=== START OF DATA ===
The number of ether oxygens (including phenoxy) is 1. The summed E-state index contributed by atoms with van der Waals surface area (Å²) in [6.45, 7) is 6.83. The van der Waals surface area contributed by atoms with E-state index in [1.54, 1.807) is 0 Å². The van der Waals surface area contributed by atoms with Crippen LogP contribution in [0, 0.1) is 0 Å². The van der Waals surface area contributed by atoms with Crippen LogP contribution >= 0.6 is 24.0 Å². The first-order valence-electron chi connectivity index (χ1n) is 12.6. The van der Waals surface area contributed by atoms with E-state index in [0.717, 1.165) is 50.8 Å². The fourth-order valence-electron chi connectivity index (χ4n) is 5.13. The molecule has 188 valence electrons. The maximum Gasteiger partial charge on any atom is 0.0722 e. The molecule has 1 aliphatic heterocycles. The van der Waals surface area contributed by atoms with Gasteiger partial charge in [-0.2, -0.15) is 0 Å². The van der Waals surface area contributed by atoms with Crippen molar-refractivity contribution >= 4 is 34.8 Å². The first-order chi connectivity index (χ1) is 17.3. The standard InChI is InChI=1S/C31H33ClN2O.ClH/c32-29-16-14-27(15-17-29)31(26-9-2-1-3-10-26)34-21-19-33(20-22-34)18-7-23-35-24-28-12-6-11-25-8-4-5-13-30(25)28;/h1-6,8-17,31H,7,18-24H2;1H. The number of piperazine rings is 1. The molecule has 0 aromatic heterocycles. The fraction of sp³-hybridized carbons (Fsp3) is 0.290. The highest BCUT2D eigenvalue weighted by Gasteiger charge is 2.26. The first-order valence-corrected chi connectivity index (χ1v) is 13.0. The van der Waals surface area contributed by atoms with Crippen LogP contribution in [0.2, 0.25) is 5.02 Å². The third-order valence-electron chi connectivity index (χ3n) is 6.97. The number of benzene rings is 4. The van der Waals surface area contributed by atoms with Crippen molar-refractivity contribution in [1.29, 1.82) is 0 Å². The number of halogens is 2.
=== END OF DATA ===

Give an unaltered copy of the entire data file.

The number of ether oxygens (including phenoxy) is 1. The summed E-state index contributed by atoms with van der Waals surface area (Å²) in [6.45, 7) is 6.83. The van der Waals surface area contributed by atoms with E-state index in [1.54, 1.807) is 0 Å². The van der Waals surface area contributed by atoms with Crippen LogP contribution in [0, 0.1) is 0 Å². The van der Waals surface area contributed by atoms with Crippen LogP contribution >= 0.6 is 24.0 Å². The first-order valence-electron chi connectivity index (χ1n) is 12.6. The van der Waals surface area contributed by atoms with E-state index in [0.717, 1.165) is 50.8 Å². The fourth-order valence-electron chi connectivity index (χ4n) is 5.13. The molecule has 188 valence electrons. The maximum Gasteiger partial charge on any atom is 0.0722 e. The molecule has 1 aliphatic heterocycles. The van der Waals surface area contributed by atoms with Gasteiger partial charge in [-0.2, -0.15) is 0 Å². The van der Waals surface area contributed by atoms with Crippen molar-refractivity contribution >= 4 is 34.8 Å². The first-order chi connectivity index (χ1) is 17.3. The standard InChI is InChI=1S/C31H33ClN2O.ClH/c32-29-16-14-27(15-17-29)31(26-9-2-1-3-10-26)34-21-19-33(20-22-34)18-7-23-35-24-28-12-6-11-25-8-4-5-13-30(25)28;/h1-6,8-17,31H,7,18-24H2;1H. The number of piperazine rings is 1. The molecule has 0 aromatic heterocycles. The fraction of sp³-hybridized carbons (Fsp3) is 0.290. The highest BCUT2D eigenvalue weighted by Gasteiger charge is 2.26. The first-order valence-corrected chi connectivity index (χ1v) is 13.0. The van der Waals surface area contributed by atoms with Crippen LogP contribution in [0.2, 0.25) is 5.02 Å². The third-order valence-electron chi connectivity index (χ3n) is 6.97. The number of benzene rings is 4. The van der Waals surface area contributed by atoms with Crippen molar-refractivity contribution in [1.29, 1.82) is 0 Å². The number of halogens is 2.